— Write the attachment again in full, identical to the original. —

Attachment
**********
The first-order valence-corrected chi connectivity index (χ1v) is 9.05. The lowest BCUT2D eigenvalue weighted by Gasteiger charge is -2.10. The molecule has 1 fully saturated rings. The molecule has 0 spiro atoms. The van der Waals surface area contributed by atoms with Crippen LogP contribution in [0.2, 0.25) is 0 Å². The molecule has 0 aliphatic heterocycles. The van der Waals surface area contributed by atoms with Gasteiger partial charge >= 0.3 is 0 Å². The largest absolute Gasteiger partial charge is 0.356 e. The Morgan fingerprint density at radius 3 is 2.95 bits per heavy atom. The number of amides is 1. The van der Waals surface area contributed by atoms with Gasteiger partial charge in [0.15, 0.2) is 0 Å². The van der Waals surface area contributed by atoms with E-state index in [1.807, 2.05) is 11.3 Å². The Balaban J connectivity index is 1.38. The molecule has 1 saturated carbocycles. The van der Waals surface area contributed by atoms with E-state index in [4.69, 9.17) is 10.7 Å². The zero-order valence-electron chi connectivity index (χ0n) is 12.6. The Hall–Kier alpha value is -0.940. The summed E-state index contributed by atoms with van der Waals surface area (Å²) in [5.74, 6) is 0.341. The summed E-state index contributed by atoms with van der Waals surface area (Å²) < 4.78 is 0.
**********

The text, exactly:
The first-order valence-corrected chi connectivity index (χ1v) is 9.05. The lowest BCUT2D eigenvalue weighted by Gasteiger charge is -2.10. The molecule has 1 fully saturated rings. The molecule has 0 spiro atoms. The van der Waals surface area contributed by atoms with Crippen LogP contribution in [0.2, 0.25) is 0 Å². The molecule has 0 aliphatic heterocycles. The van der Waals surface area contributed by atoms with Gasteiger partial charge >= 0.3 is 0 Å². The largest absolute Gasteiger partial charge is 0.356 e. The Morgan fingerprint density at radius 3 is 2.95 bits per heavy atom. The number of amides is 1. The van der Waals surface area contributed by atoms with Gasteiger partial charge in [0.15, 0.2) is 0 Å². The van der Waals surface area contributed by atoms with E-state index in [1.807, 2.05) is 11.3 Å². The Balaban J connectivity index is 1.38. The molecule has 1 saturated carbocycles. The van der Waals surface area contributed by atoms with E-state index in [4.69, 9.17) is 10.7 Å². The zero-order valence-electron chi connectivity index (χ0n) is 12.6. The Hall–Kier alpha value is -0.940. The summed E-state index contributed by atoms with van der Waals surface area (Å²) in [5.74, 6) is 0.341. The summed E-state index contributed by atoms with van der Waals surface area (Å²) < 4.78 is 0.